Rize introduced me to clowning and krumping as alternatives to membership in gangs. A review of Rize gives some background about the founder of this form of dance Tommy the Clown and its social context.
There are few career paths open to the children of these neighbourhoods (South Central Los Angeles) and drugs and gang culture offers a seemingly quick way to earn money and prestige, and as many of their families and friends are involved in gangs it can prove difficult to break out of this way of life. Krumping not only provides a physical outlet for young peoples frustration but can also creates alternative social structures and allows young people to gain respect from their peers and their community. For Tommy the Clown the success of his dancing has turned his life around and dance has provided him much more than just a steady income. After a spell in jail for drug dealing he was asked to perform at a kids party and began a business as a hip hop clown. His art and his business has grown from there to include a Clowning Dance Academy and number of high profile ‘Battle Zone’ dance competitions in huge stadiums with thousands of spectators. Whilst dancing can help people work out their emotions, it can also offer alternative career paths. The Krump dancers featured in the film have gone on to use their dancing to actually escape the ghetto and are starting out as dancers and choreographers. Dancer Miss Prissy choreographed and starred in Madonna’s new video Hung Up and others have also been snapped up by the likes of Missy Elliott and the Black Eyed Peas.
This 2007 video and report provide more information about Tommy and Krump. One reviewer of Rize observed that “By allowing the story of Krumping and Clowning to come from the mouths of those who live and breath it, he (Lachapelle) brings to the fore the relationship between dance and society with startling clarity and inscribed on the body of the dancer.”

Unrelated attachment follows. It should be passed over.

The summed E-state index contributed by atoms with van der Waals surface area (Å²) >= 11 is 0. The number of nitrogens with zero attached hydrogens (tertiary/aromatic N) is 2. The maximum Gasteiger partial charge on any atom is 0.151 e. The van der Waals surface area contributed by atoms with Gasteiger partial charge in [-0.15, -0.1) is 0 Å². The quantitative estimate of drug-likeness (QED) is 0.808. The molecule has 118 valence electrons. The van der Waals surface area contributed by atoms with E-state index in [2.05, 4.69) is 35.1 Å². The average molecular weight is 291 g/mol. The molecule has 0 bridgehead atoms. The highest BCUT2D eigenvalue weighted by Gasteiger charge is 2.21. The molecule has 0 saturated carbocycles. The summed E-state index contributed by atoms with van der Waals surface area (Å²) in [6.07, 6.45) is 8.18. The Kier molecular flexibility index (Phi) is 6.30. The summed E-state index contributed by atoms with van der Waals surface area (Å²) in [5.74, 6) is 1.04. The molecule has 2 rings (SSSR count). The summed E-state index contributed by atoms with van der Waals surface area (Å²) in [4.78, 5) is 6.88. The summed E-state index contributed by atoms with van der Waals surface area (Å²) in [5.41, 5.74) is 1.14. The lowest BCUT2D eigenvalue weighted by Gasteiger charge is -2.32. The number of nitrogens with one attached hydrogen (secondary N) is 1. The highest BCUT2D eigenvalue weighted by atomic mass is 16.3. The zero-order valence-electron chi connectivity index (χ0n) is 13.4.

There is a Battle Zone within Krump:
The Battle Zone is fierce, kinetic, no-holds bar dancing, where the objective – much like with breakdancing – is to put your opponent to miserable shame. So the krumpers and the clowns dance fast and they dance hard to be crowned the best by an audience of their peers.
There is a Cage version of this battle Zone that is “grimey and reps what Krump was when it started but with the highest levels of Krump. The battles were all in good vibes and even the beef battles brought everyone closer.”
By the end of Rize I was sold on clowning and krumping. Perhaps it was because I had spent part of the day reading Digital Habitats that I saw a wonderful opportunity to explore stewardship from a different perspective. Tommy the Clown has many of the characteristics discussed by Etienne, Nancy and John with regard to the rhythms of togetherness and separation:
Time and space present a challenge for communities. Forming a community of practice requires sustained mutual engagement over time. It takes more than one transient conversation; it does not arise from merely having the same job title in different locations. It requires learning together with enough continuity and intensity of engagement that the definition of the domain, the weaving of the community and the development of the practice become shared resources.
I was thinking too about communication. The evolution of krumping prompted me to think about microblogging and its transformation since 2006. Perhaps I am overworking the issues here but the colonisation of a mode of expression has some real parallels for me with digital authorship. I like the ideas around the rhythm of communication and the opportunities to find the edges around shared interests.